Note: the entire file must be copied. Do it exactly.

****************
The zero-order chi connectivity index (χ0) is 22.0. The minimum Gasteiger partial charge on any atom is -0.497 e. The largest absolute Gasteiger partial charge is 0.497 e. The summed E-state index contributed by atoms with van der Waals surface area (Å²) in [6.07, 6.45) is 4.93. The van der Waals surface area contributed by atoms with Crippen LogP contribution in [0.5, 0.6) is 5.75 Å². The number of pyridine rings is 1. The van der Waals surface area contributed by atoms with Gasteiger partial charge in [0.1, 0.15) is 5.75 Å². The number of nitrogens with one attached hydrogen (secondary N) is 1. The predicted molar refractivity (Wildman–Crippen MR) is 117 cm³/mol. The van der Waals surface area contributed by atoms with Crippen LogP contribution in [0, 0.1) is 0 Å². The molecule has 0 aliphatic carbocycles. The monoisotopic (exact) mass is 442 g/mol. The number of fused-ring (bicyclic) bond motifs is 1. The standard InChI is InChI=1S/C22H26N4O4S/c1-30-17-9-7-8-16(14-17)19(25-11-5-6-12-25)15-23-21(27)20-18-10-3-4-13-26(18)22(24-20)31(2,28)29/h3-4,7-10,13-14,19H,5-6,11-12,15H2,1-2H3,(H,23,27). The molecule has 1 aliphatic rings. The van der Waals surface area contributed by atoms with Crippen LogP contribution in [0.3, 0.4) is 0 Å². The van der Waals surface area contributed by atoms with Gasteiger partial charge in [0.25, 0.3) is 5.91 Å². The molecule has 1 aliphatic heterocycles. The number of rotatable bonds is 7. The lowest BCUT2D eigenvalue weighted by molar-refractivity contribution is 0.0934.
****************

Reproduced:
The zero-order chi connectivity index (χ0) is 22.0. The minimum Gasteiger partial charge on any atom is -0.497 e. The largest absolute Gasteiger partial charge is 0.497 e. The summed E-state index contributed by atoms with van der Waals surface area (Å²) in [6.07, 6.45) is 4.93. The van der Waals surface area contributed by atoms with Crippen LogP contribution in [0.5, 0.6) is 5.75 Å². The number of pyridine rings is 1. The van der Waals surface area contributed by atoms with Gasteiger partial charge in [0.1, 0.15) is 5.75 Å². The number of nitrogens with one attached hydrogen (secondary N) is 1. The predicted molar refractivity (Wildman–Crippen MR) is 117 cm³/mol. The van der Waals surface area contributed by atoms with Crippen LogP contribution in [0, 0.1) is 0 Å². The molecule has 0 aliphatic carbocycles. The monoisotopic (exact) mass is 442 g/mol. The number of fused-ring (bicyclic) bond motifs is 1. The standard InChI is InChI=1S/C22H26N4O4S/c1-30-17-9-7-8-16(14-17)19(25-11-5-6-12-25)15-23-21(27)20-18-10-3-4-13-26(18)22(24-20)31(2,28)29/h3-4,7-10,13-14,19H,5-6,11-12,15H2,1-2H3,(H,23,27). The molecule has 1 aliphatic rings. The van der Waals surface area contributed by atoms with Crippen LogP contribution in [0.3, 0.4) is 0 Å². The van der Waals surface area contributed by atoms with Gasteiger partial charge in [0.25, 0.3) is 5.91 Å². The molecule has 1 aliphatic heterocycles. The number of rotatable bonds is 7. The lowest BCUT2D eigenvalue weighted by molar-refractivity contribution is 0.0934.